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Recent Posts
 TYI 41: How many steps does it take for a simple random walk on the discrete cube to reach the uniform distribution?
 Gil’s Collegial Quantum Supremacy Skepticism FAQ
 Amazing! Keith Frankston, Jeff Kahn, Bhargav Narayanan, Jinyoung Park: Thresholds versus fractional expectationthresholds
 Starting today: Kazhdan Sunday seminar: “Computation, quantumness, symplectic geometry, and information”
 The story of Poincaré and his friend the baker
 Gérard Cornuéjols’s baker’s eighteen 5000 dollars conjectures
 Noisy quantum circuits: how do we know that we have robust experimental outcomes at all? (And do we care?)
 Test Your Intuition 40: What Are We Celebrating on Sept, 28, 2019? (And answer to TYI39.)
 Quantum computers: amazing progress (Google & IBM), and extraordinary but probably false supremacy claims (Google).
Top Posts & Pages
 Gil's Collegial Quantum Supremacy Skepticism FAQ
 TYI 41: How many steps does it take for a simple random walk on the discrete cube to reach the uniform distribution?
 Lior, Aryeh, and Michael
 TYI 30: Expected number of Dice throws
 Elchanan Mossel's Amazing Dice Paradox (your answers to TYI 30)
 Quantum computers: amazing progress (Google & IBM), and extraordinary but probably false supremacy claims (Google).
 Amazing: Hao Huang Proved the Sensitivity Conjecture!
 Jeff Kahn and Jinyoung Park: Maximal independent sets and a new isoperimetric inequality for the Hamming cube.
 Aubrey de Grey: The chromatic number of the plane is at least 5
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Monthly Archives: July 2008
A Diamater Problem for Families of Sets.
Let me draw your attention to the following problem: Consider a family of subsets of size d of the set N={1,2,…,n}. Associate to a graph as follows: The vertices of are simply the sets in . Two vertices and are adjacent … Continue reading
Posted in Combinatorics, Convex polytopes, Open problems
10 Comments
Extremal Combinatorics II: Some Geometry and Number Theory
Extremal problems in additive number theory Our first lecture dealt with extremal problems for families of sets. In this lecture we will consider extremal problems for sets of real numbers, and for geometric configurations in planar Euclidean geometry. Problem I: Given a set A of … Continue reading
Arrow’s Economics 1
The annual Summer School in Economics at HU was directed until last year by Kenneth Arrow, along with Eyal Winter. Arrow decided this year to step down as a director and Eric Maskin is replacing him. The 2008 Summer School was … Continue reading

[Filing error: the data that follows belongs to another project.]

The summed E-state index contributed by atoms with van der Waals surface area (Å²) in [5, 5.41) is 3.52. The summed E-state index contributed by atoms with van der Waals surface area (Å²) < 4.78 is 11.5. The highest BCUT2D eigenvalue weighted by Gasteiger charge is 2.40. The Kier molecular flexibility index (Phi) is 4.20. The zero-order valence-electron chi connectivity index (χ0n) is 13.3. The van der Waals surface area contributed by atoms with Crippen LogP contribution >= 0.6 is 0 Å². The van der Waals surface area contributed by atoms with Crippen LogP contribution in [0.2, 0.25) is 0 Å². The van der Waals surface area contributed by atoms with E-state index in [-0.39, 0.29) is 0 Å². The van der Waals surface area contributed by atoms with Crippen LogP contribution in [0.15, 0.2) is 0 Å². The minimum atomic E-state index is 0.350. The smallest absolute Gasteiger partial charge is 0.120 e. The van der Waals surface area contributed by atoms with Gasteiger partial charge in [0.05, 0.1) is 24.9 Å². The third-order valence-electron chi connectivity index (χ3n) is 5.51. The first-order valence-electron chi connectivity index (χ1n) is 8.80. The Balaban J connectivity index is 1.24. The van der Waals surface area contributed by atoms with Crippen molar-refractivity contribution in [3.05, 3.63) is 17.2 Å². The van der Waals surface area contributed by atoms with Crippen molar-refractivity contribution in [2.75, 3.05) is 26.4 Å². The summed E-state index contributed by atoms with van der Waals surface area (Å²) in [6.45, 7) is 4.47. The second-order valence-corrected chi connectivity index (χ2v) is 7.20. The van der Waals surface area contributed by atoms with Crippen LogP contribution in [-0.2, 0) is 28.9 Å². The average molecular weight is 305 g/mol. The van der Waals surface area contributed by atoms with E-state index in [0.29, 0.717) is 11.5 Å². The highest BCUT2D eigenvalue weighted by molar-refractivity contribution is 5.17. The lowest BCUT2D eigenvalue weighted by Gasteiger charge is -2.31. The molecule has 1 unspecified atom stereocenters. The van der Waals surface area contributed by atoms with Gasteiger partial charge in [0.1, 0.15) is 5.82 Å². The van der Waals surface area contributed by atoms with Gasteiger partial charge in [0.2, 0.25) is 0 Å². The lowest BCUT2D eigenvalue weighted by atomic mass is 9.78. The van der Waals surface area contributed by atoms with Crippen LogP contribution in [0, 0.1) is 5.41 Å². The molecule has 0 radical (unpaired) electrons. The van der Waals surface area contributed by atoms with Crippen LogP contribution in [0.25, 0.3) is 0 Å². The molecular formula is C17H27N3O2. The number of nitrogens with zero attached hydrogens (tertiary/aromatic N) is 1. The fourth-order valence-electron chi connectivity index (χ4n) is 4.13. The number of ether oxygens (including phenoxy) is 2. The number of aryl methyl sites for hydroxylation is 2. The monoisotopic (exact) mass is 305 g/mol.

Pushing Behrend Around
Erdos and Turan asked in 1936: What is the largest subset of {1,2,…,n} without a 3term arithmetic progression? In 1946 Behrend found an example with Now, sixty years later, Michael Elkin pushed the the factor from the denominator to the enumerator, … Continue reading
Posted in Combinatorics, Updates
Tagged Arithmetic progressions, Roth's theorem, Szemeredi's theorem
10 Comments
From Helly to Cayley IV: Probability
I decided to split long part III into two parts. This (truly) last part of this series deals with probabilistic problems and with combinatorial questions regarding higher Laplacians. 21. Higher Laplacians and their meanings Our high dimensional extension to Cayley’s … Continue reading
Posted in Combinatorics, Probability
8 Comments
A New RectorElect at the Hebrew University of Jerusalem
Professor Sarah Stroumsa On Wednesday, the Senate of the Hebrew University of Jerusalem elected Professor Sarah Stroumsa (homepage) as the next Rector (provost) of the Hebrew University. For the first time since its establishment, the Hebrew University has elected a woman to its highest post … Continue reading
Helly, Cayley, Hypertrees, and Weighted Enumeration III
This is the third and last part of the journey from a Helly type conjecture of Katchalski and Perles to a Cayley’s type formula for “hypertrees”. (On second thought I decided to divide it into two devoting the second to probabilistic questions.) … Continue reading
Posted in Combinatorics, Convexity, Open problems, Probability
7 Comments